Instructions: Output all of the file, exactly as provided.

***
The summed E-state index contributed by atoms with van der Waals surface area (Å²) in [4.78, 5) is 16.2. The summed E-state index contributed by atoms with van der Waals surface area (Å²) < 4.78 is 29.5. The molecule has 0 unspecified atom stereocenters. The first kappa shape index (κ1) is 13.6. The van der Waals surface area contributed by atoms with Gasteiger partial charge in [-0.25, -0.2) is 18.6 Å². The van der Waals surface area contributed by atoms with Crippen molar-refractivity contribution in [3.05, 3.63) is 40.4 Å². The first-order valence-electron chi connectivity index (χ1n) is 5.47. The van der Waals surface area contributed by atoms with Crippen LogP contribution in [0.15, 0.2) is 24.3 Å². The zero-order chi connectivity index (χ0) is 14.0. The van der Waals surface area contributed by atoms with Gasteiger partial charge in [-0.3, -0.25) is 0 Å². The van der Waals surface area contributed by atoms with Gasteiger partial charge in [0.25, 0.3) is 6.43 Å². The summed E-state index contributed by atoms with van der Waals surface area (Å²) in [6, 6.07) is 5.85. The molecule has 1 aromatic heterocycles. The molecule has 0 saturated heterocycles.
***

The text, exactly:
The summed E-state index contributed by atoms with van der Waals surface area (Å²) in [4.78, 5) is 16.2. The summed E-state index contributed by atoms with van der Waals surface area (Å²) < 4.78 is 29.5. The molecule has 0 unspecified atom stereocenters. The first kappa shape index (κ1) is 13.6. The van der Waals surface area contributed by atoms with Gasteiger partial charge in [-0.25, -0.2) is 18.6 Å². The van der Waals surface area contributed by atoms with Crippen molar-refractivity contribution in [3.05, 3.63) is 40.4 Å². The first-order valence-electron chi connectivity index (χ1n) is 5.47. The van der Waals surface area contributed by atoms with Crippen LogP contribution in [0.15, 0.2) is 24.3 Å². The zero-order chi connectivity index (χ0) is 14.0. The van der Waals surface area contributed by atoms with Gasteiger partial charge in [-0.3, -0.25) is 0 Å². The van der Waals surface area contributed by atoms with Gasteiger partial charge in [0.25, 0.3) is 6.43 Å². The summed E-state index contributed by atoms with van der Waals surface area (Å²) in [6, 6.07) is 5.85. The molecule has 1 aromatic heterocycles. The molecule has 0 saturated heterocycles.